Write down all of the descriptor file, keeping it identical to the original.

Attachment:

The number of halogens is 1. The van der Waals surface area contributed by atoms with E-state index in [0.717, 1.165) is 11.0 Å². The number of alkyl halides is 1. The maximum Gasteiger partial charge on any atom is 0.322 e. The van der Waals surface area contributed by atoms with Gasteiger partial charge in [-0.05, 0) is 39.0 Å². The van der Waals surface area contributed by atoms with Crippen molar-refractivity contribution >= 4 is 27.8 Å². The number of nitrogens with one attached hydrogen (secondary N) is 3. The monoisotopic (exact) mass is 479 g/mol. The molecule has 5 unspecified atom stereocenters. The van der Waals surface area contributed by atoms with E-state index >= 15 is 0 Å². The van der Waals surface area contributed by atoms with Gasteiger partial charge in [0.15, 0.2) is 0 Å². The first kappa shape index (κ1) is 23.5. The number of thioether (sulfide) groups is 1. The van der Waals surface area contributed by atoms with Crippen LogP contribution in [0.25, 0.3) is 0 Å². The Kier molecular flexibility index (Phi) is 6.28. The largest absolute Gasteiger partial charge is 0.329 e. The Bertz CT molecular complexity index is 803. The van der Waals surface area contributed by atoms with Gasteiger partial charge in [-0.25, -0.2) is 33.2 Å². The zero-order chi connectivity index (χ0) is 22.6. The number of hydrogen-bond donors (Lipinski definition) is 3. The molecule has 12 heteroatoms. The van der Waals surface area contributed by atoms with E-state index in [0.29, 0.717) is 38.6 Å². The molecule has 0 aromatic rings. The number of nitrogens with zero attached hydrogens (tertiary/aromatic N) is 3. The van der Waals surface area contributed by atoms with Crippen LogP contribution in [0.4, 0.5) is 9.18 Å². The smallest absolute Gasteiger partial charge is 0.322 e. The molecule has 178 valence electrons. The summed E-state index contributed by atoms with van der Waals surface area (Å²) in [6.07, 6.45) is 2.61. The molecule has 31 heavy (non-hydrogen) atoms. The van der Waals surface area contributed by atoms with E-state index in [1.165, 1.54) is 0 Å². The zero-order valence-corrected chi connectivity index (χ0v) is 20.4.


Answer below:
The number of halogens is 1. The van der Waals surface area contributed by atoms with E-state index in [0.717, 1.165) is 11.0 Å². The number of alkyl halides is 1. The maximum Gasteiger partial charge on any atom is 0.322 e. The van der Waals surface area contributed by atoms with Gasteiger partial charge in [-0.05, 0) is 39.0 Å². The van der Waals surface area contributed by atoms with Crippen molar-refractivity contribution >= 4 is 27.8 Å². The number of nitrogens with one attached hydrogen (secondary N) is 3. The monoisotopic (exact) mass is 479 g/mol. The molecule has 5 unspecified atom stereocenters. The van der Waals surface area contributed by atoms with E-state index >= 15 is 0 Å². The van der Waals surface area contributed by atoms with Gasteiger partial charge in [0.15, 0.2) is 0 Å². The first kappa shape index (κ1) is 23.5. The number of thioether (sulfide) groups is 1. The van der Waals surface area contributed by atoms with Crippen LogP contribution in [0.25, 0.3) is 0 Å². The Kier molecular flexibility index (Phi) is 6.28. The largest absolute Gasteiger partial charge is 0.329 e. The Bertz CT molecular complexity index is 803. The van der Waals surface area contributed by atoms with Gasteiger partial charge in [-0.25, -0.2) is 33.2 Å². The zero-order chi connectivity index (χ0) is 22.6. The number of hydrogen-bond donors (Lipinski definition) is 3. The molecule has 12 heteroatoms. The van der Waals surface area contributed by atoms with E-state index in [0.29, 0.717) is 38.6 Å². The molecule has 0 aromatic rings. The number of nitrogens with zero attached hydrogens (tertiary/aromatic N) is 3. The van der Waals surface area contributed by atoms with Crippen LogP contribution in [0.4, 0.5) is 9.18 Å². The smallest absolute Gasteiger partial charge is 0.322 e. The molecule has 178 valence electrons. The summed E-state index contributed by atoms with van der Waals surface area (Å²) in [6.07, 6.45) is 2.61. The molecule has 31 heavy (non-hydrogen) atoms. The van der Waals surface area contributed by atoms with E-state index in [1.165, 1.54) is 0 Å². The zero-order valence-corrected chi connectivity index (χ0v) is 20.4.